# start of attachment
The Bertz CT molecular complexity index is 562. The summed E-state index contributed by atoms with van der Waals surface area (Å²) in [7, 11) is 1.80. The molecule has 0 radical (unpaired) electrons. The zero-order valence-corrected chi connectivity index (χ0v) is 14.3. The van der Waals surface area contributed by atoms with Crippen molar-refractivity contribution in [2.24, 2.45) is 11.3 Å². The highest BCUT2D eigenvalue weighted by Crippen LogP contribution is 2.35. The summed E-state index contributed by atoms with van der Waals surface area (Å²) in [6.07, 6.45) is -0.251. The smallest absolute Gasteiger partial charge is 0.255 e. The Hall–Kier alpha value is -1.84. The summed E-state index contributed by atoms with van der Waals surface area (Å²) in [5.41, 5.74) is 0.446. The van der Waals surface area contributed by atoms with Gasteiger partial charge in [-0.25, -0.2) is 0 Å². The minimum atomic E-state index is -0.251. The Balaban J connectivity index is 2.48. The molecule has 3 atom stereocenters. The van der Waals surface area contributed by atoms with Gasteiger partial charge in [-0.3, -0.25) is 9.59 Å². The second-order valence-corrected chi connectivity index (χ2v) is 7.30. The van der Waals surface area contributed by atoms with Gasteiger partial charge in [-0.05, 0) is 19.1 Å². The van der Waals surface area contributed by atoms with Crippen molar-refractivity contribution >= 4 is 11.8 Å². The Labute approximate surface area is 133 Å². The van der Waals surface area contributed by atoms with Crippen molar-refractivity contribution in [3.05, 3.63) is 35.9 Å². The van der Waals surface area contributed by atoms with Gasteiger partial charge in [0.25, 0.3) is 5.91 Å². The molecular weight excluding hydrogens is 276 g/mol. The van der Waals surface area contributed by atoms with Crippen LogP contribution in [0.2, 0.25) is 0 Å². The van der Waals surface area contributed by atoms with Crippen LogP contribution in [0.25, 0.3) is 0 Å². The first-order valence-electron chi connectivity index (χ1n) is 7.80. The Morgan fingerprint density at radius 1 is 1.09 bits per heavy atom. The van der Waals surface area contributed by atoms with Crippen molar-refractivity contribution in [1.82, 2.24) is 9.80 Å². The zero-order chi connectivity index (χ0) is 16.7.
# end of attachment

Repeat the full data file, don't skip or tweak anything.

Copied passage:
The Bertz CT molecular complexity index is 562. The summed E-state index contributed by atoms with van der Waals surface area (Å²) in [7, 11) is 1.80. The molecule has 0 radical (unpaired) electrons. The zero-order valence-corrected chi connectivity index (χ0v) is 14.3. The van der Waals surface area contributed by atoms with Crippen molar-refractivity contribution in [2.24, 2.45) is 11.3 Å². The highest BCUT2D eigenvalue weighted by Crippen LogP contribution is 2.35. The summed E-state index contributed by atoms with van der Waals surface area (Å²) in [6.07, 6.45) is -0.251. The smallest absolute Gasteiger partial charge is 0.255 e. The Hall–Kier alpha value is -1.84. The summed E-state index contributed by atoms with van der Waals surface area (Å²) in [5.41, 5.74) is 0.446. The van der Waals surface area contributed by atoms with Gasteiger partial charge in [-0.25, -0.2) is 0 Å². The minimum atomic E-state index is -0.251. The Balaban J connectivity index is 2.48. The molecule has 3 atom stereocenters. The van der Waals surface area contributed by atoms with Gasteiger partial charge in [-0.3, -0.25) is 9.59 Å². The second-order valence-corrected chi connectivity index (χ2v) is 7.30. The van der Waals surface area contributed by atoms with Gasteiger partial charge in [-0.05, 0) is 19.1 Å². The van der Waals surface area contributed by atoms with Crippen molar-refractivity contribution >= 4 is 11.8 Å². The Labute approximate surface area is 133 Å². The van der Waals surface area contributed by atoms with Crippen molar-refractivity contribution in [3.05, 3.63) is 35.9 Å². The van der Waals surface area contributed by atoms with Gasteiger partial charge in [0.25, 0.3) is 5.91 Å². The molecular weight excluding hydrogens is 276 g/mol. The van der Waals surface area contributed by atoms with Crippen LogP contribution in [0.2, 0.25) is 0 Å². The van der Waals surface area contributed by atoms with Crippen LogP contribution in [0.25, 0.3) is 0 Å². The first-order valence-electron chi connectivity index (χ1n) is 7.80. The Morgan fingerprint density at radius 1 is 1.09 bits per heavy atom. The van der Waals surface area contributed by atoms with Crippen molar-refractivity contribution in [1.82, 2.24) is 9.80 Å². The zero-order chi connectivity index (χ0) is 16.7.